• Hello Penny,

      Thank you for your query about painting in the Arctic. I generally take along my normal colours plus one or two extra blues, so that the full list would be French ultramarine, cobalt blue, pthalo blue, ceruleum blue, indigo, yelloe ochre, cadmium yellow pale, Naples yellow, gamboge, cadmium orange, cadmium red, light red, burnt umber, burnt sienna, alizarin crimson, raw umber and white gouache, though I usually add a few more which may not be strictly necessary. I also take along a number of watercolour pencils which are very useful if the temperature drops. Keep everything compact for rapid responses, especially if you come across any polar bears.
      Enjoy the trip!
      Best wishes,

      David

      • Many thanks David and kind of you to take the time. Having worked in Labrador, mid and northern Alberta I have had to forgo the biro for a pencil when outside (doing a very boring job in Edmonton one exceptionally cold winter) and so understand what you are saying.
        With best wishes,
        Penny

  9. Hi Jenny & David
    For David, everything going on especially NOW to save the planet, re plastics (apart from being late) is GREAT, to put it mildly, BUT it seems to be recognised as being an issue with plastics in the oceans being a being a culprit and recognised a couple of years ago, (due to a certain documentary), all-be-it the personnel behind the respective documentary and doing brilliant things BUT I do wish more persons had been present at Earls Court when I witnessed you at a seminar (held by “DIVE”) talking about “…placing refuge into the oceans, as the land was being filled, the sea was the only place left BUT this would cause all kind of environmental effects…” NOT to quote you but it seems you couldn’t have been more right, in the using of sea/oceans as industrial refuge has been BUT the detrimental effect to our planet too, of course! I was honoured to meet you that day in 1997, but it was nearly twenty years later when I realised David Bellamy OBE foresaw this many years ago not now!

  10. DEAR. DAVID. Hello my name is Desmond and I was wondering if you could very kindly help me out please….I am trying to get into painting but not sure what is the best one to do out of watercolour paints or arcylic for beginners…my mean subjects will be animals and landscape and I would like them to make them as life like and realistic as possible..I realise it will take to to do that but not sure whether watercolour or arcylic would be best… I will appreciate any information you could very kindly send me…thank you so much for your time and kindness..yours sincerely Mr Desmond Townsend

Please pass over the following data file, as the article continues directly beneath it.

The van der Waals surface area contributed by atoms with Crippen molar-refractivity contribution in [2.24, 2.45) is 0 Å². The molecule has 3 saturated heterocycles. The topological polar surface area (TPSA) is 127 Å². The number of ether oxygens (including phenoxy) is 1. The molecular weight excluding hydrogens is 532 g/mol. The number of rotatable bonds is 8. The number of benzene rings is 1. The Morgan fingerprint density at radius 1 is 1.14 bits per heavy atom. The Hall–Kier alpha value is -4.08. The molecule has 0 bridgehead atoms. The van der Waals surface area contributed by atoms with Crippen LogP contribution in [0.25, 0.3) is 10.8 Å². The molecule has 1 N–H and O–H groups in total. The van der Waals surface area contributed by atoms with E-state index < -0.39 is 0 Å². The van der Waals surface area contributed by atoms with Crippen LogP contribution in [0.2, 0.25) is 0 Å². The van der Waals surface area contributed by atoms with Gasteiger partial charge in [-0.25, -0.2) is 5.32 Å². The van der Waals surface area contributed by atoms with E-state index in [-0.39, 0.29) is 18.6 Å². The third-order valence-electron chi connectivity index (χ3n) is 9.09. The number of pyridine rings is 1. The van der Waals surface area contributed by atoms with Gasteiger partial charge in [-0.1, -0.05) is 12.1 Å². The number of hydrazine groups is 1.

• Hello Desmond,
      In answer to your query, both acrylics and watercolors are excellent mediums for both animal studies and landscapes. You may well find watercolour more of a challenge, as acrylic paintings are easier to correct or change if things don’t go quite according to plan, as it is an opaque medium. You do need to be careful with your brushes though, as acrylic paint left to dry on the brush will ruin it. Acrylics can also give you some extremely bright and vibrant results. While watercolour can be corrected to a degree, this needs careful handling and it is easy to create a muddy appearance by overworking. However, it’s an exciting medium, quick and easy to set up, and can be combined with pen work. I would uggest that you get a basic guide to each of these mediums and weigh up the pros and cons. Most libraries hold several books on each medium. You will probably end up using both, but often it’s just a feeling for what you think might best suit your temperament that will influence your decision. Best of luck!
      David

  11. David,
    I paint hills, moors and mountains. I would like to buy a camera to help me to this end. My small digital camera doesn’t produce the end product that I want.
    So could you advise me what sort of camera I should buy.
    Roy

    • Hello Roy,
      I am not an expert on cameras, I’m afraid – I used to carry a brace of Nikon SLRs around the hills, but now I am content with a compact camera, a Panasonic DMC-TZ60 which works well for me, and is extremely light. It backs up my sketches and certainly gives me what I need, even in quite poor lighting conditions. It has a powerful zoom enabling you to record detail from some distance. If you work in a heavily detailed way and feel the need for great detail then you may well prefer a digital SLR with a variety of lenses, or perhaps half-way house with a bridge camera. The latter is of course larger than a compact, but still with just the one fixed lens. I hope this helps. Best wishes, David